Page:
Changing the World
MONTGOMERY, Ala. (WBRC) - Lee Sentell began his professional career as a newspaper journalist, which allowed him to be an eyewitness to The Civil Rights Movement in our state, including hearing Dr. Martin Luther King Jr. speak in 1965. He always had a heart for telling not only the story of The Civil Rights Movement, but the story of our state. Today, as Director of Tourism and the author of a new book, he has been able to combine those passions into a Guide to The National Civil Rights Trail.
According to Sentell, “25 million people come to Alabama and they spend $16. Particularly with what The Equal Justice Initiative has built in Montgomery, a lot more people are coming to see The Civil Rights Trail in Alabama than ever before.”
Sentell says visitors to our state discover some undiscovered facts about The Civil Rights Movement. “People are surprised to find out that George Wallace was governor when the state tourism department created the first Black Heritage Guide in the country. We did The Alabama Civil Rights Trail in about 2004 and updated it every year. Alabama had a Civil Rights Trail for about 15 years, and other Southern States wanted to participate. I said, ‘Let’s put a list together of sites in your state that people should come see.’”
Sentell says his new book began as a web site. “Luckie Advertising here in Birmingham put together a spectacular website. A couple of years ago, I was talking to Dr. King’s daughter, Bernice King, and she said, ‘Y’all have a beautiful website for The Civil Rights Trail, but you need a book.’”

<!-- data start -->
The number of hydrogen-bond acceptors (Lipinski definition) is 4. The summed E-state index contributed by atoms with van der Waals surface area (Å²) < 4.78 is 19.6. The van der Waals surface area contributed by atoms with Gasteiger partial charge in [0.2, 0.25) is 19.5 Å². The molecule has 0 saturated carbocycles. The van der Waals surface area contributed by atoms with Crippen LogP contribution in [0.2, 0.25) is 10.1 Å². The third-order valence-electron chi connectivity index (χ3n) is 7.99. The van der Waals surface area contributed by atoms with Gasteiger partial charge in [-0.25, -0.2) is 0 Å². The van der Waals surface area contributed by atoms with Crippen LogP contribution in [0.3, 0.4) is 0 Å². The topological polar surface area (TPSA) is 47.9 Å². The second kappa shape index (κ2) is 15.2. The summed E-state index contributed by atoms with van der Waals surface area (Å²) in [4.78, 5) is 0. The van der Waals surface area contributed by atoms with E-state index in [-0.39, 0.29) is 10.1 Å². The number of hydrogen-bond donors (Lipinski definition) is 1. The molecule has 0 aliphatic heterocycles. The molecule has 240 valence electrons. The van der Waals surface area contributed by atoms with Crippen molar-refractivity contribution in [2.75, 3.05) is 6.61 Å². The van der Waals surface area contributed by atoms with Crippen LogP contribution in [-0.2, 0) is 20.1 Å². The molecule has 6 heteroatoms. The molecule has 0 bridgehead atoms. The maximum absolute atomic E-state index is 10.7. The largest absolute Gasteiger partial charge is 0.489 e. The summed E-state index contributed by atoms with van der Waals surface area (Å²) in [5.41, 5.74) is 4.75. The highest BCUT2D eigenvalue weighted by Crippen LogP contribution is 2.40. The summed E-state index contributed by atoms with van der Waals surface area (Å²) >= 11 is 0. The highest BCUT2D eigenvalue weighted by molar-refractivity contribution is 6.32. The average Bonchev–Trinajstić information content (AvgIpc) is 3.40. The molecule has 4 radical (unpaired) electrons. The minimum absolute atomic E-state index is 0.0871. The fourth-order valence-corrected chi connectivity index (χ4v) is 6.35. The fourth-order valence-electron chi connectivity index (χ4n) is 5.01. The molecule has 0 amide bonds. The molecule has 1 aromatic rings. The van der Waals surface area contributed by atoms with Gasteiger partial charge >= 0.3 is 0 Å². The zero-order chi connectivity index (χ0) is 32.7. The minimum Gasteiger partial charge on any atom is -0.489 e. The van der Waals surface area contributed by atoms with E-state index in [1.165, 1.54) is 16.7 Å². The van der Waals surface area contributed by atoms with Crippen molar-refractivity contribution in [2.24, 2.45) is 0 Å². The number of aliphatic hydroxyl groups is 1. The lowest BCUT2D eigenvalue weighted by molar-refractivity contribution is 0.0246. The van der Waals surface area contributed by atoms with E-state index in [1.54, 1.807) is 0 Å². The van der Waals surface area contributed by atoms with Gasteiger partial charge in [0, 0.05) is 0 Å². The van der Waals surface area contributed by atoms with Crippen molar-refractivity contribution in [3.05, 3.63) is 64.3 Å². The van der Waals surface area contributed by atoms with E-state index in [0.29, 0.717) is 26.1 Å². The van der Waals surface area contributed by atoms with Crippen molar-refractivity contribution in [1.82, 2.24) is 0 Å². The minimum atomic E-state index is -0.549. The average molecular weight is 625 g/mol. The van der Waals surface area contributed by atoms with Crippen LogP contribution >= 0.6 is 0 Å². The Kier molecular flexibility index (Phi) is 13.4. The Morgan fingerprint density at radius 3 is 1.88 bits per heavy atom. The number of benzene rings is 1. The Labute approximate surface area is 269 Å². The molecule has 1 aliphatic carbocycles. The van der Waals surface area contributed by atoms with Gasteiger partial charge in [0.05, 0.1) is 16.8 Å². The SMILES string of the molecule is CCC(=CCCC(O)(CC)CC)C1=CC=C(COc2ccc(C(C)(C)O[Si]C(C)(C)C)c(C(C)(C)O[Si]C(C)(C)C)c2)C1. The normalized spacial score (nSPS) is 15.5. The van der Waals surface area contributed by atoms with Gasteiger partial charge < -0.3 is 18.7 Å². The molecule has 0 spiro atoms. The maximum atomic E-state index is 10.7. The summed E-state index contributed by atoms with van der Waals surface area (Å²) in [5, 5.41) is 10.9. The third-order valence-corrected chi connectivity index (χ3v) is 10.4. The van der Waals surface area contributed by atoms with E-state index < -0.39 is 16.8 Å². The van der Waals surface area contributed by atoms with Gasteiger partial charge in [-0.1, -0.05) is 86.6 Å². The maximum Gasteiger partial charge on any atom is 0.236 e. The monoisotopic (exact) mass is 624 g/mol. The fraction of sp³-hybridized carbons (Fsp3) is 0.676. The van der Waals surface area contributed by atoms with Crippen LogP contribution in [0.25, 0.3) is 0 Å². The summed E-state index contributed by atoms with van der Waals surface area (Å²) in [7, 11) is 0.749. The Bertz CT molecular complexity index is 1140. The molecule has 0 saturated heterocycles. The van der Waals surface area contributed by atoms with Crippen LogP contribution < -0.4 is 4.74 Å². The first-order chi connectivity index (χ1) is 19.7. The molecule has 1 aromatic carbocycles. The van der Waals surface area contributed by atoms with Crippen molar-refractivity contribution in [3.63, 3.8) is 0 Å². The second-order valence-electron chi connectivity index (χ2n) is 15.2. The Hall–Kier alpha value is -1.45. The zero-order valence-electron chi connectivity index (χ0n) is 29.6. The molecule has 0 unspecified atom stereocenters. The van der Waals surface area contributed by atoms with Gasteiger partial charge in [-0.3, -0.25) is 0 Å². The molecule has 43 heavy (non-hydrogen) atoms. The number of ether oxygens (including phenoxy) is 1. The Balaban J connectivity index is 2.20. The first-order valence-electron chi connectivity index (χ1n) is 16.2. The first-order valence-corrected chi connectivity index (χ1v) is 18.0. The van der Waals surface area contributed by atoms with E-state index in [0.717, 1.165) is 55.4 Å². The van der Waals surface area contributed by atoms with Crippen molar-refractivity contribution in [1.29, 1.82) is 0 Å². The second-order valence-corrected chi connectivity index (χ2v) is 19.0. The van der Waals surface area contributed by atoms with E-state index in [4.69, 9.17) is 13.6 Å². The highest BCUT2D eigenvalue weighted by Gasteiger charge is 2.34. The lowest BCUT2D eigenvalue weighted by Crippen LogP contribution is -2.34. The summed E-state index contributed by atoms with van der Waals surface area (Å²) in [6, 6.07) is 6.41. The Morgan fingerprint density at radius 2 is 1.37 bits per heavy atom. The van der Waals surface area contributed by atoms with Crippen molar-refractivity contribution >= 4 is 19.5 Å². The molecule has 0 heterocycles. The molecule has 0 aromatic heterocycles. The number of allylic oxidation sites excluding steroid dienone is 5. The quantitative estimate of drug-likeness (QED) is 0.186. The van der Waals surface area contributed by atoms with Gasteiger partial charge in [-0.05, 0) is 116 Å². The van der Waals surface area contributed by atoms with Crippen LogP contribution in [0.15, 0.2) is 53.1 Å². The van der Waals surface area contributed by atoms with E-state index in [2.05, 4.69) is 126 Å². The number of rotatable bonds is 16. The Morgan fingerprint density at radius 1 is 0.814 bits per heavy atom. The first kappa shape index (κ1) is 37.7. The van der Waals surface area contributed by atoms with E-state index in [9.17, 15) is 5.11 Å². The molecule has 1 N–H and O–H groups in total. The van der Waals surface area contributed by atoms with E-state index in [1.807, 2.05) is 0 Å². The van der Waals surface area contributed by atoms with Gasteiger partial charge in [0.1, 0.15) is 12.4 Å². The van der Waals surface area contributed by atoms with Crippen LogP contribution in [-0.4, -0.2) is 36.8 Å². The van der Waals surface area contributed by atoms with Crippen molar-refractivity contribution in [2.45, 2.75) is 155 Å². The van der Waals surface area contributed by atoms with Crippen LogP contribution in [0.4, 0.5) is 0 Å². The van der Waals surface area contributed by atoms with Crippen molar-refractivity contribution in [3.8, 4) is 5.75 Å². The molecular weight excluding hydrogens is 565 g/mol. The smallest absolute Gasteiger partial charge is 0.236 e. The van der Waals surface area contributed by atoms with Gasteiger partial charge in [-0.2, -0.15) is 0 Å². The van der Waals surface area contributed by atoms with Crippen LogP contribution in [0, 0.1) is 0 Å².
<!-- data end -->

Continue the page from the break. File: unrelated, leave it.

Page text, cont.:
This served as an inspiration for Sentell to write his new book. “Since a I was a newspaper reporter in my first life, I wanted to make a reasonably short story about each of the 14 cities about why they’re significant in terms of Civil Right History.”
Of course, a large part of the trail centers in Alabama. “People who have never been to Montgomery before are amazed when they get to Dexter Avenue, and they see where the state capitol is, and a block from there is Martin Luther King’s Church where the Civil Rights movement started. A lot of people have not been to Tuskegee where The Tuskegee Airmen were created.”
And the Trail continues to grow. “The Birmingham Civil Rights Institute and across the street at 16th Avenue Baptist Church, will be part of essentially a National Park.”
Sentell concludes, “What happened here, which means The South changed the world. It really did.”
Copyright 2021 WBRC. All rights reserved.